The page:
RBR last year obviously found something after the summer break, through the floor, that allowed them to run less rear wing but still have massive downforce. Essentially no-drag downforce, which would be killer in this new era. Now who knows how much of that was dependent on the EBD, etc. But they still have the best aero, and have likely built the best chassis.

      8. Sebee says:

        I wonder how things will look at more aero centric circuits.

      9. neilmurg says:

        @sebee: there are 4 teams with a merc engine, therefore differences between them is down to chassis, not engine
        by clean, efficient downforce i assume gazboy means low-drag downforce, which is diffuser, not wing/body

    3. Daniel says:

      Well said, Newy needs the Merc engine not just for power, it has a split turbine configuration which must be easier to package into the car. Unless reno split theirs the motor will be more inefficient and need greater cooling.

      1. bmg says:

        Remember newy is an airo man. So the airo rule this year will diminish his influence over the car, it’s all about the power units.

      2. Daniel says:

        Thats why the merc engine is good. A more efficient engine by definition means less cooling. The smaller intercooler and radiators means Newy has more scope to shape the RBR car, thats why I metioned the merc engine design innovation.

    4. deancassady says:

      Renault will be there by the end of the year.
      Winning the championship couldn’t last forever for the Red Bull/Renault/Vettel team, and it was getting bad for the sport (booing for the race winner?!?!)
      But the same cannot be said for Ferrari, totally in the weeds, again. Yes they have two of the fastest drivers, but the car is way down, in every aspect, compared to the competitors.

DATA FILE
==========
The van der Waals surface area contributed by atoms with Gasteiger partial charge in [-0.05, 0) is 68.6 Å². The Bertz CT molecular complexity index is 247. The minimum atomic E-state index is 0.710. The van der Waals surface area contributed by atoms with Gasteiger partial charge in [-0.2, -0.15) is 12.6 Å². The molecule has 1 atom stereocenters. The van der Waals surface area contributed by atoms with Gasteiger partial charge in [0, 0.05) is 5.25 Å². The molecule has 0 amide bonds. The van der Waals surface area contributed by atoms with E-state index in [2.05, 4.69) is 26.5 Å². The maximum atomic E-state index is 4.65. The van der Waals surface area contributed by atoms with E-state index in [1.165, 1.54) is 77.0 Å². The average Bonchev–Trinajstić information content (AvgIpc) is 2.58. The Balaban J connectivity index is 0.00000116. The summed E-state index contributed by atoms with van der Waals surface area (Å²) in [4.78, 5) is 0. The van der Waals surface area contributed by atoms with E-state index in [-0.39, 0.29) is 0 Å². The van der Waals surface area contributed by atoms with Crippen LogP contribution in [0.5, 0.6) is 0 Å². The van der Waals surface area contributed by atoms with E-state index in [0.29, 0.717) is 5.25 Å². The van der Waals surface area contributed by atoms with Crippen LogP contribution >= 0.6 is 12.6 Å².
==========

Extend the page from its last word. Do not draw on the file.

AN has been the centre of attention for these past years, with his RB designs, and this year is no different; I’m convinced, that with the same power, the Red Bull would be winning, half a second ahead of the Mercedes.
      But Mercedes did what they had to, pulled out all the stops, made calculated decisions on pushing rules, and have arrived ahead of everyone, in the new era.
      The big car companies have a tough time selling the expenditures in F1, if they are NOT winning; remember BMW?
      I sense other engine manufacturers coming into the sport, and hopefully we’ll get some real divergence in the coming years.
      This season seems pretty much a two horse race, of the same stable; so I expect audiences to start shrinking by the summer.

      1. Hansb says:

        Agree with most of your post. Mercedes engine is ahead of Renault and Ferrari. However lets not get hyped, that Mercedes car is a very, very good one because it is over a second faster than the nearest Mercedes PU powered car.
        To me that Redbull car might be best chassis and aero overall but with the slightest margin over the Merc.

  3. goferet says:

    I heard rumours that Red Bull’s Marko has been disappointed with Renault and that the team are thinking of looking for a new engine supplier if Renault do not get on top of the problems soon.

    Now if Renault are one month behind the competition is that gap even bridgeable considering the other teams will be pushing forward each month.